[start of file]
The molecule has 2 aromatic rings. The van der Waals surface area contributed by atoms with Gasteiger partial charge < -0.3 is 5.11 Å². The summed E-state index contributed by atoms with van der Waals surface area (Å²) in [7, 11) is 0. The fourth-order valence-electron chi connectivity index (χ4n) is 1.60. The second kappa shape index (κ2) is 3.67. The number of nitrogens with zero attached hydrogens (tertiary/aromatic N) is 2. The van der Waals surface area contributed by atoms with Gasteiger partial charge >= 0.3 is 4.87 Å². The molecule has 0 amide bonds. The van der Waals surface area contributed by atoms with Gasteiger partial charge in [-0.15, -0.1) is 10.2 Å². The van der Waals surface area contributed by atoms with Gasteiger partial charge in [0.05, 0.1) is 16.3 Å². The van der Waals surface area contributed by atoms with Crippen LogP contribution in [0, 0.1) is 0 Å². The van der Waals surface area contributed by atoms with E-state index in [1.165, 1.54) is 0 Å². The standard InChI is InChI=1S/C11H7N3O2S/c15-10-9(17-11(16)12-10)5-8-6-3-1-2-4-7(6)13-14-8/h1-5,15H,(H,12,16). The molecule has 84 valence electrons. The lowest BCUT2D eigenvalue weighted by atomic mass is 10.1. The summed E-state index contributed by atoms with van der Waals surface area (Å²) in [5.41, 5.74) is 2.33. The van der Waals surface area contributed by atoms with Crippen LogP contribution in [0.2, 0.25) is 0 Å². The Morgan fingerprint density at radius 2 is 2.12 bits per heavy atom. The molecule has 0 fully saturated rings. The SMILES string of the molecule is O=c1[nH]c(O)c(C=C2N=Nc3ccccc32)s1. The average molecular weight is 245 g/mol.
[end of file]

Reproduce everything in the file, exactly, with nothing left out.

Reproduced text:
The molecule has 2 aromatic rings. The van der Waals surface area contributed by atoms with Gasteiger partial charge < -0.3 is 5.11 Å². The summed E-state index contributed by atoms with van der Waals surface area (Å²) in [7, 11) is 0. The fourth-order valence-electron chi connectivity index (χ4n) is 1.60. The second kappa shape index (κ2) is 3.67. The number of nitrogens with zero attached hydrogens (tertiary/aromatic N) is 2. The van der Waals surface area contributed by atoms with Gasteiger partial charge >= 0.3 is 4.87 Å². The molecule has 0 amide bonds. The van der Waals surface area contributed by atoms with Gasteiger partial charge in [-0.15, -0.1) is 10.2 Å². The van der Waals surface area contributed by atoms with Gasteiger partial charge in [0.05, 0.1) is 16.3 Å². The van der Waals surface area contributed by atoms with Crippen LogP contribution in [0, 0.1) is 0 Å². The van der Waals surface area contributed by atoms with E-state index in [1.165, 1.54) is 0 Å². The standard InChI is InChI=1S/C11H7N3O2S/c15-10-9(17-11(16)12-10)5-8-6-3-1-2-4-7(6)13-14-8/h1-5,15H,(H,12,16). The molecule has 84 valence electrons. The lowest BCUT2D eigenvalue weighted by atomic mass is 10.1. The summed E-state index contributed by atoms with van der Waals surface area (Å²) in [5.41, 5.74) is 2.33. The van der Waals surface area contributed by atoms with Crippen LogP contribution in [0.2, 0.25) is 0 Å². The Morgan fingerprint density at radius 2 is 2.12 bits per heavy atom. The molecule has 0 fully saturated rings. The SMILES string of the molecule is O=c1[nH]c(O)c(C=C2N=Nc3ccccc32)s1. The average molecular weight is 245 g/mol.